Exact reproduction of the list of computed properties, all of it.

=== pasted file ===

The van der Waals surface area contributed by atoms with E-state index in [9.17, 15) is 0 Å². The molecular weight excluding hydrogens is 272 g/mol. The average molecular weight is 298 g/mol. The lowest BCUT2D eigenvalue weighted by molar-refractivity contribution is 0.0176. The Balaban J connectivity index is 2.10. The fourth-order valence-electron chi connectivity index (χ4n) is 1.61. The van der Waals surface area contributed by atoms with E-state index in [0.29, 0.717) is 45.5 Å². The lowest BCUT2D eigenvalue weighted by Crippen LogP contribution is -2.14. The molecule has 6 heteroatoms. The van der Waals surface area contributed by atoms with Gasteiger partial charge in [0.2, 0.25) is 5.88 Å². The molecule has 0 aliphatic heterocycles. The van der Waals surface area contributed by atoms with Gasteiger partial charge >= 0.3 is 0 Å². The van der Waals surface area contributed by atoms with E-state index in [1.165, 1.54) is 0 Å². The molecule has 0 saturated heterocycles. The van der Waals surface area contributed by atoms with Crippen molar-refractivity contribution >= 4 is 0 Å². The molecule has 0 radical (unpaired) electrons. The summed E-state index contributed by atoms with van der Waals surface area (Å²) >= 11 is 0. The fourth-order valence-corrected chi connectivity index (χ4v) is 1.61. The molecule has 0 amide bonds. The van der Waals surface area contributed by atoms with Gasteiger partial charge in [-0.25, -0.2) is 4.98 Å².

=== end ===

The van der Waals surface area contributed by atoms with E-state index in [9.17, 15) is 0 Å². The molecular weight excluding hydrogens is 272 g/mol. The average molecular weight is 298 g/mol. The lowest BCUT2D eigenvalue weighted by molar-refractivity contribution is 0.0176. The Balaban J connectivity index is 2.10. The fourth-order valence-electron chi connectivity index (χ4n) is 1.61. The van der Waals surface area contributed by atoms with E-state index in [0.29, 0.717) is 45.5 Å². The lowest BCUT2D eigenvalue weighted by Crippen LogP contribution is -2.14. The molecule has 6 heteroatoms. The van der Waals surface area contributed by atoms with Gasteiger partial charge in [0.2, 0.25) is 5.88 Å². The molecule has 0 aliphatic heterocycles. The van der Waals surface area contributed by atoms with Gasteiger partial charge >= 0.3 is 0 Å². The van der Waals surface area contributed by atoms with E-state index in [1.165, 1.54) is 0 Å². The molecule has 0 saturated heterocycles. The van der Waals surface area contributed by atoms with Crippen molar-refractivity contribution >= 4 is 0 Å². The molecule has 0 radical (unpaired) electrons. The summed E-state index contributed by atoms with van der Waals surface area (Å²) >= 11 is 0. The fourth-order valence-corrected chi connectivity index (χ4v) is 1.61. The molecule has 0 amide bonds. The van der Waals surface area contributed by atoms with Gasteiger partial charge in [-0.25, -0.2) is 4.98 Å².